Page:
Yes, you read that right. One of the most iconic, magical places on earth will only be accessible by trespass. This is what we call Fortress Conservation in the ecology field: buy the land – then put a fence around it to limit human interaction.
Erecting fences is a short-sighted, privilege-driven way of doing conservation. It’s not a way to promote conservation, it’s the way to kill it.
Yes, there is a place for the lock and key as a short-term solution wherein we, conservationists can use the caesura in access for education, awareness, research, and changing societal behavior. A fence should be used as a bridge or opportunity, not a final solution. We can only hope this will be the case for the Merced River Management Plan wanting to fence El Capitan meadow.
Obviously, El Capitan and Yosemite are heavily impacted places more akin to a City Park than a wilderness preserve. Our treasures are open for the world to see, and guess, what, they come out and see them. This is good for the economy, nature education, conservation, and maybe some of the rare plants and animals here. This is also a place wherein maybe we can use novel methods to reduce foot traffic in sensitive areas. For instance, signs with persuasive language and explanations. Maybe interpretative ranger programs on trampling and overuse? Maybe we could fence it off temporarily and explain why the area deserves less traffic? Can we innovate rather than fall on old crutches? Fences are expensive to maintain, they are typically ugly, and they fail to represent one of the key virtues of parks: freedom and access.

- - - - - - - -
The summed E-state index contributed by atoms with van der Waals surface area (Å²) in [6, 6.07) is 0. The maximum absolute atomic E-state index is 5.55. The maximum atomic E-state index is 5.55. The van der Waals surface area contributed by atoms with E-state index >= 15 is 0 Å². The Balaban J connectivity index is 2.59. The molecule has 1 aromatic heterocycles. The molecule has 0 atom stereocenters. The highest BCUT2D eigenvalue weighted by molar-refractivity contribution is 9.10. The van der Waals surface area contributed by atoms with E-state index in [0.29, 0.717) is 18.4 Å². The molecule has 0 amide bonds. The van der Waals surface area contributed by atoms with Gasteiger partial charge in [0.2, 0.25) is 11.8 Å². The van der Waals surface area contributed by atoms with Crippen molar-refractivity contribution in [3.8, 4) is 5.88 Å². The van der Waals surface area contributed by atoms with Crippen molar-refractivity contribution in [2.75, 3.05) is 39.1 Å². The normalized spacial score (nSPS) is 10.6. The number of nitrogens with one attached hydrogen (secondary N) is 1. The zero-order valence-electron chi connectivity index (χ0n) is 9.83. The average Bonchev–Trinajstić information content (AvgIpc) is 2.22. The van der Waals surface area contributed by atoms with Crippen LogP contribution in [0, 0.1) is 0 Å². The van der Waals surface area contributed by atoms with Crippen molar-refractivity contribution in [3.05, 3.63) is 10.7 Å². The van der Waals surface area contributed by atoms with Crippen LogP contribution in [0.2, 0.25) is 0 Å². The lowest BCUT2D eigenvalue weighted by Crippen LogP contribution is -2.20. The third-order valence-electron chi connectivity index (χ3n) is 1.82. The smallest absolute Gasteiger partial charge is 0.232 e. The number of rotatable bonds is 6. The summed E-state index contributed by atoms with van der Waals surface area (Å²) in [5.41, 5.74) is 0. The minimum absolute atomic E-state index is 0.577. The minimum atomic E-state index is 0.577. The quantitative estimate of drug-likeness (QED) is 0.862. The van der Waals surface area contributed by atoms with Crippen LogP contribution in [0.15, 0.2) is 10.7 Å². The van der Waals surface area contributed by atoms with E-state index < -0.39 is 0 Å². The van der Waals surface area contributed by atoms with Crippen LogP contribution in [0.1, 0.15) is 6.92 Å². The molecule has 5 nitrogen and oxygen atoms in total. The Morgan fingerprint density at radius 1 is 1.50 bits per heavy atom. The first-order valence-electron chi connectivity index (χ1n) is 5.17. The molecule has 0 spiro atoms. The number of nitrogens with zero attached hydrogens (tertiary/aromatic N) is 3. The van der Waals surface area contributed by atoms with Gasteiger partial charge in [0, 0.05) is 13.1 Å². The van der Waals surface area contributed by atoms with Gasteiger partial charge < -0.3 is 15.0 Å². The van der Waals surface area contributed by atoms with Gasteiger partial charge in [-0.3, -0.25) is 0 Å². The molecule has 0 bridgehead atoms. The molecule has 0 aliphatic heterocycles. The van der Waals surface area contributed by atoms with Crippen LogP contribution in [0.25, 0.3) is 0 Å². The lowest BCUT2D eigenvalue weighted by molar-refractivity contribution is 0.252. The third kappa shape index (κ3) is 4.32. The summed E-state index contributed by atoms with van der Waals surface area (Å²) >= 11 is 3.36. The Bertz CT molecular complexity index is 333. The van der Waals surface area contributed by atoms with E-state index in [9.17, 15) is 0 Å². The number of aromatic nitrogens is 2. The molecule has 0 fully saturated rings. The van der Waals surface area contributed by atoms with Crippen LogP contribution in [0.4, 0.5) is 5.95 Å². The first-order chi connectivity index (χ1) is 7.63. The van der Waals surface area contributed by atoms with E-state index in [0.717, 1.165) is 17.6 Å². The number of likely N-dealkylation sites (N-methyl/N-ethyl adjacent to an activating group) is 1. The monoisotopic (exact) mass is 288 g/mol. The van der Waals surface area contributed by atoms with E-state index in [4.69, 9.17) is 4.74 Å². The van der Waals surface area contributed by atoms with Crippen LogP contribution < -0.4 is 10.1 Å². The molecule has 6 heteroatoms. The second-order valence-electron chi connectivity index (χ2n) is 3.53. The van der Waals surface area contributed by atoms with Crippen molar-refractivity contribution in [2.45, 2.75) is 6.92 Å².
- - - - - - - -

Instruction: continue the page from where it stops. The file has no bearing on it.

Here’s the June desktop calendar celebrating El Cap meadow in its late spring beauty.